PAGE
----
Hertz: High Gas Prices Haven't Hurt Holiday Travel

Robert Farago
by Robert Farago
hertz high gas prices haven t hurt holiday travel

You want to talk about high gas prices? Hertz used to charge its customes $7.99 a gallon to refuel a car. In an interview with The New York Times, the rental car company's chairman and chief executive says Hertz has modified the charge to stop gouging their customers [paraphrasing]. "We are now reducing that to the pump price, which is $4 or so, plus a one-time fee of $6.99," Mark P. Frissora reveals. "We also have a fuel-purchase option. In the past, if you elected to buy the tank of gas in advance, we charged a 10- to 20-cent premium on that tank. But now we give a 15-cent discount to whatever the price is at the pump." Hertz is hoping new customers will cover the lost revenues. But what about the old biz, the vacationeers facing pump shock? "In general, gas prices going up is not a positive thing. However, it is not nearly as negative as you might imagine in rental car land. Typically, the rental car itself and gas are no more than 10 percent of the overall cost of a vacation. We are finding that people aren’t cutting vacations right now. You would think that with gas prices being high, there would be a deterioration, but we haven’t seen that." Yet. In other news, Hertz has just 3k Priora in its Green Fleet; Toyota's hyrbid's residuals are safe. For now.

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4 of 8 comments
  • Areitu Areitu on Jul 12, 2008

    I was in Dallas and had a rental Kia Spectra (from Enterprise). It wasn't bad at all, aside from half the radiator being devoid of water and overheating a little. They kept trying to up-sell me to one of the 4 SUVs or pickups they had on the lot. I guess that little spectra was quite in demand. Every customer who walked in demanded a subcompact too.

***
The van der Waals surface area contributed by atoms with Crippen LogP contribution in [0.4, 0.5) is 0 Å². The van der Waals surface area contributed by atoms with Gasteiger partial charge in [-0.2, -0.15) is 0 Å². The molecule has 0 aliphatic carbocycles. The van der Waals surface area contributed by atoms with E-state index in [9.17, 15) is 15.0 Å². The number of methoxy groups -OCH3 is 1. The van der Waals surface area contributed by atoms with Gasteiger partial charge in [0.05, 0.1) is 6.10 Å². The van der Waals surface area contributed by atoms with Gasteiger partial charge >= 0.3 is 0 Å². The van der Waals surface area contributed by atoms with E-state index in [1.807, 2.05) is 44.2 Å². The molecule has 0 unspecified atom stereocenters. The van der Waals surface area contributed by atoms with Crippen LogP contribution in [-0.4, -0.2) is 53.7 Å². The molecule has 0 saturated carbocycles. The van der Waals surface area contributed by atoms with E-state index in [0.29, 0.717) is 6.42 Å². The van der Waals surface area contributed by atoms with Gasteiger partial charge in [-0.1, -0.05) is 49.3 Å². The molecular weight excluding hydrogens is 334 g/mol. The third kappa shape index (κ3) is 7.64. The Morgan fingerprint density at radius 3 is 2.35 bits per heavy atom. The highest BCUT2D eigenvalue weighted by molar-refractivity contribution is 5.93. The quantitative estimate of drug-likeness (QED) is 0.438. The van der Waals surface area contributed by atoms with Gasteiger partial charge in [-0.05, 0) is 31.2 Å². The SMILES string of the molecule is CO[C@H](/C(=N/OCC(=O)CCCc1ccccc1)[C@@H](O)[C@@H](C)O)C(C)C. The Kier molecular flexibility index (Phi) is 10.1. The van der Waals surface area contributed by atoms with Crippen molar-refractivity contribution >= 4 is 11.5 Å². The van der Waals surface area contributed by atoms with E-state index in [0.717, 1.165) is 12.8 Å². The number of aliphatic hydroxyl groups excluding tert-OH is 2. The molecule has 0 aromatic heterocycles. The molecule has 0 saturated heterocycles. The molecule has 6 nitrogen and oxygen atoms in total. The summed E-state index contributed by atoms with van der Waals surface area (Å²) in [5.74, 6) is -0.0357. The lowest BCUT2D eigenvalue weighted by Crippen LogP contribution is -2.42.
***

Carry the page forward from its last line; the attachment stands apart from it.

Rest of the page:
• Golden2husky Golden2husky on Jul 13, 2008
    Vehicle size also seems to have been reduced. There were far more sedans and compacts driving around with a sprinkling of CUVs and small SUVs. Large SUVs were much less common, and RVs and Hummers were a rarity.... How can the mix on the highway change so fast? Where did these vehicles go? Driving habits have most certainly changed, though. I agree that the bulk of the traffic has slowed down.
  • John Horner John Horner on Jul 13, 2008

    "How can the mix on the highway change so fast?" Many families have multiple vehicles. One example are relative who have an Accord and a Suburban. In the past, the Accord was the dad's every day commuter car while the Suburban did local kid hauling duty plus any longer family vacations. Now, the family is likely to hit the road in the Accord for long trips instead of in the Suburban. There is also the effect of those who only have a large truck or SUV being more likely to simply not hit the road like they used to. I bet that the percentage of RVs which are parked right now is higher than it has been in July for a long, long time.

  • Reclusive_in_nature Reclusive_in_nature on Jul 14, 2008

    I live in Oklahoma and gas is about $3.77. I see plenty of SUVs and large cars on the road. It makes me proud that fellow Oklahomans haven't resorted to metaphorically neutering themselves with underpowered cars. I think the next question of the day should be "What do you think Americans would do if fuel prices dropped below $2.00?"